B-trees: The upper blocks (branch blocks) of a B-tree index contain index data that points to lower-level index blocks. The lowest level index blocks (leaf blocks) contain every indexed data value and a corresponding rowid used to locate the actual row. Limiting numbers would not have any meaning here, as oracle just allocates higher index values the further you go down the tree. So oracle doesn't look at 'entire potential space' when creating new index blocks.

Bitmaps: take into account cardinality and contain nulls, so limiting precision would be irrelevant.

Conclusion

The only benefit to limiting number precision is for a logical constraint.

Is there any benefit in limiting the number precision on a surrogate PK in Oracle?

I don't think there is any benefit. Sequences can go up to precision 28 so if you would have any reason for imposing a limit, it would be NUMBER(28). However, the only reason you would limit a number is to implement a "logical constraint", so if someone tries to exceed it in your app, an error is thrown. Number storage works similar to VARCHAR2, in that it's a varying length data type and will consume up to 22 bytes of storage.

Example:

select vsize(999) from dual;

to check storage.

Oracle shrinks or grows it when necessary, so if your surrogate key goes only up to 3 digits ever, then oracle would only use 3 bytes of storage for your NUMBER. Even if you chose NUMBER(28), it would be pointless, since oracle would only allocate storage in the blocks as necessary. Storage is not preallocated such as with DATE or CHAR.

Are there any indexing strategies that might take this limit into consideration or use more storage because the column is not limited?

I don't think so, because of the storage methodology explained above. I'm not sure which 'exotic' indexing strategies you are referring to, but I know of B-tree (including index-organized tables), reverse-key, bitmap and function-based indexes.

B-trees: The upper blocks (branch blocks) of a B-tree index contain index data that points to lower-level index blocks. The lowest level index blocks (leaf blocks) contain every indexed data value and a corresponding rowid used to locate the actual row. Limiting numbers would not have any meaning here, as oracle just allocates higher index values the further you go down the tree. So oracle doesn't look at 'entire potential space' when creating new index blocks.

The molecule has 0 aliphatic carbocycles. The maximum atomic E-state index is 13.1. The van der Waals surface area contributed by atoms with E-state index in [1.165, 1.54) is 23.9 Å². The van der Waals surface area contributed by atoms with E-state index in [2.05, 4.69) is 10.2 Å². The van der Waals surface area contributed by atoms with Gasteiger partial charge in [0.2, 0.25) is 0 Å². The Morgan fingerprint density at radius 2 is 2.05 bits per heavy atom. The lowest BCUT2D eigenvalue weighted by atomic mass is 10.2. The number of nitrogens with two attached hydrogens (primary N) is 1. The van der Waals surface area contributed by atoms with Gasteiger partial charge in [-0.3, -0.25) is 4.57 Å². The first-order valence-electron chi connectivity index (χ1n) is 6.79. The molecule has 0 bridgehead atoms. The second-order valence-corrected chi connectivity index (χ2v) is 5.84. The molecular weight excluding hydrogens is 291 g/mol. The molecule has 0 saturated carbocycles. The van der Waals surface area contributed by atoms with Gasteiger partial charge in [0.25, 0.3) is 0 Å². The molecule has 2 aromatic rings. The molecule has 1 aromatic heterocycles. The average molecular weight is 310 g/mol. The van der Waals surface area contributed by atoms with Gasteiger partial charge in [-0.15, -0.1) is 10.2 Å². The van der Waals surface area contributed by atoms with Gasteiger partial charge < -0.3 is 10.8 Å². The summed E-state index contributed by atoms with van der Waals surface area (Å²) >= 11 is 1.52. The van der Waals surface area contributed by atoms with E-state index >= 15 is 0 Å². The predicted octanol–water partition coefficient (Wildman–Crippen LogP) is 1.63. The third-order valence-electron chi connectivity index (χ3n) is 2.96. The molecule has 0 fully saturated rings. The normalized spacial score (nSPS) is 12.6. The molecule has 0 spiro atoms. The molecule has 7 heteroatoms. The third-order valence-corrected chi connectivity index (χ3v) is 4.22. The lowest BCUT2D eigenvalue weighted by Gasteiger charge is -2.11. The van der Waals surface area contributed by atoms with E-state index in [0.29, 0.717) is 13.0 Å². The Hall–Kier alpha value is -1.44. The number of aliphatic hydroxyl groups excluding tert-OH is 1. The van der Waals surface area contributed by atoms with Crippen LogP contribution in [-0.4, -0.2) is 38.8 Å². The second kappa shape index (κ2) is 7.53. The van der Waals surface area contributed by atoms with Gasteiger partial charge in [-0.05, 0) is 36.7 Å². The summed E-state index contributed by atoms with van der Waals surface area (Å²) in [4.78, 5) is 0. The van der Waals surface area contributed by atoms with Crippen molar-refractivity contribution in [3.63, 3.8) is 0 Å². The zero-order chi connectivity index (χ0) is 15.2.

Bitmaps: take into account cardinality and contain nulls, so limiting precision would be irrelevant.

Conclusion

The only benefit to limiting number precision is for a logical constraint.

1
source | link

Is there any benefit in limiting the number precision on a surrogate PK in Oracle?

I don't think there is any benefit. Sequences can go up to precision 28 so if you would have any reason for imposing a limit, it would be NUMBER(28). However, the only reason you would limit a number is to implement a "logical constraint", so if someone tries to exceed it in your app, an error is thrown. Number storage works similar to VARCHAR2, in that it's a varying length data type and will consume up to 22 bytes of storage.

Example:

select select vsize(999) from dual;

to check storage.

Oracle shrinks or grows it when necessary, so if your surrogate key goes only up to 3 digits ever, then oracle would only use 3 bytes of storage for your NUMBER. Even if you chose NUMBER(28), it would be pointless, since oracle would only allocate storage in the blocks as necessary. Storage is not preallocated such as with DATE or CHAR.

Are there any indexing strategies that might take this limit into consideration or use more storage because the column is not limited?

I don't think so, because of the storage methodology explained above. I'm not sure which 'exotic' indexing strategies you are referring to, but I know of B-tree (including index-organized tables), reverse-key, bitmap and function-based indexes.

B-trees: The upper blocks (branch blocks) of a B-tree index contain index data that points to lower-level index blocks. The lowest level index blocks (leaf blocks) contain every indexed data value and a corresponding rowid used to locate the actual row. Limiting numbers would not have any meaning here, as oracle just allocates higher index values the further you go down the tree. So oracle doesn't look at 'entire potential space' when creating new index blocks.

Bitmaps: take into account cardinality and contain nulls, so limiting precision would be irrelevant.

Conclusion

The only benefit to limiting number precision is for a logical constraint.